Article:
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Trump travel ban stirs faint corporate outcry beyond Silicon Valley


By Devika Krishna Kumar and Ross Kerber

NEW YORK/BOSTON (Reuters) – Most U.S. corporate bosses have stayed silent on President Donald Trump’s immigration curbs, underscoring the sensitivities round opposing insurance policies that would provoke a backlash from the White House.

While the leaders of Apple Inc <APPL.O>, Google <GOOGL.O> and Facebook Inc <FB.O> emailed their employees to denounce the suspension of the U.S. refugee program and the halting of arrivals from seven Muslim-majority nations, lots of their counterparts in different industries both declined remark or responded with firm statements reiterating their dedication to variety.

The distinction in response exhibits the strain giant swathes of corporate America faces to keep away from tussling publicly with the brand new administration.

Companies similar to plane maker Boeing Co <BA.N> and automakers Ford Motor Co <F.N> and General Motors Co <GM.N> have already had run-ins with Trump over different issues, they usually have a lot at stake in coverage selections that the administration will make on tax, commerce and regulatory issues.

Before workplace, Trump attacked Boeing over the price of the longer term Air Force One program. Boeing Chief Executive Officer Dennis Muilenburg met with him earlier this month and stated he and Trump had made progress on the Air Force One situation and the potential sale of fighter plane.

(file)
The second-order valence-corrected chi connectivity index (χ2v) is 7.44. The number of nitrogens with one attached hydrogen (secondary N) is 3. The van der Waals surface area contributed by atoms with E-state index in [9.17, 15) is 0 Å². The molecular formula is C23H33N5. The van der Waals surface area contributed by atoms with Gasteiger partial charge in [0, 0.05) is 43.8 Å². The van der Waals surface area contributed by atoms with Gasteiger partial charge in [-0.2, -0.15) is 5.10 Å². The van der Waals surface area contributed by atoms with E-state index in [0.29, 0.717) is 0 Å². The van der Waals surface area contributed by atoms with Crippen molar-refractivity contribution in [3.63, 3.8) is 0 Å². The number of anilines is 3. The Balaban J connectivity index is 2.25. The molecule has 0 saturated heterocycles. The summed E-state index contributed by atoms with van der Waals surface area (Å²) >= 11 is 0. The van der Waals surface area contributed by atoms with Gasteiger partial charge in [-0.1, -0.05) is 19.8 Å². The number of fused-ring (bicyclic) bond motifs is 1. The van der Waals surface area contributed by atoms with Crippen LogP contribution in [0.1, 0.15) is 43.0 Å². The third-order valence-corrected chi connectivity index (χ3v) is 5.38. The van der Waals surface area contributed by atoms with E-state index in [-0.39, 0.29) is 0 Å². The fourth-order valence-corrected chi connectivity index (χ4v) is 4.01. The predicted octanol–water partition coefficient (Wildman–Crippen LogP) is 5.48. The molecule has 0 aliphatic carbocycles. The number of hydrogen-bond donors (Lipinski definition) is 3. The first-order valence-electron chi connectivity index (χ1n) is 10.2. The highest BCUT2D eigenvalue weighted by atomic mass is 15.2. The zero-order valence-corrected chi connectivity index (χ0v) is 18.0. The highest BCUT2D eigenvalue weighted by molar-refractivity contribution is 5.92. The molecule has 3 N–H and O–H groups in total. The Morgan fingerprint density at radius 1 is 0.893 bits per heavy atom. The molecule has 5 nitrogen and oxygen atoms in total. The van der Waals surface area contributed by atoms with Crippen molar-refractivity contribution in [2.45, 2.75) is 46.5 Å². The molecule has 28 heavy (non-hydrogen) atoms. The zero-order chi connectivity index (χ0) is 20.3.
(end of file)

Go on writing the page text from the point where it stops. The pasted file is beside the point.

Representatives from Boeing, General Motors and Ford declined to touch upon Trump’s immigration curbs.

Wall Street, in the meantime, is hoping the brand new administration will ease a number of the laws launched within the wake of the 2007-08 monetary disaster and undertake a lighter contact of their enforcement.

Industries together with banking, healthcare and auto manufacturing “see themselves on the cusp of a new era of deregulation, and they do not want to do anything that would offend the new emperor,” stated Cornelius Hurley, director of Boston University’s Center for Finance, Law & Policy.

Trump had focused each the tech business and Wall Street throughout his presidential marketing campaign, however as soon as elected, he tapped former funding bankers, hedge fund managers and personal fairness buyers to hitch his administration.

With buddies in excessive locations, Wall Street might have much less purpose to be as outspoken concerning the new restrictions.

“Bankers have direct access to this White House,” stated Erik Gordon, who teaches on the University of Michigan’s Ross School of Business. “They don’t have to protest publicly.”

Representatives of Goldman Sachs Group Inc <GS.N>, Citigroup Inc <C.N>, Bank of America Corp <BAC.N> and Morgan Stanley <MS.N> declined to touch upon Trump’s immigration order.

Wells Fargo & Co <WFC.N> stated in a press release that it was reviewing the chief order and its implications for workers and its enterprise.

JPMorgan Chase & Co’s <JPM.N> Operating Committee, which incorporates CEO Jamie Dimon, despatched a observe to employees saying it was reaching out to all staff affected and famous that the nation was, “strengthened by the rich diversity of the world around us.”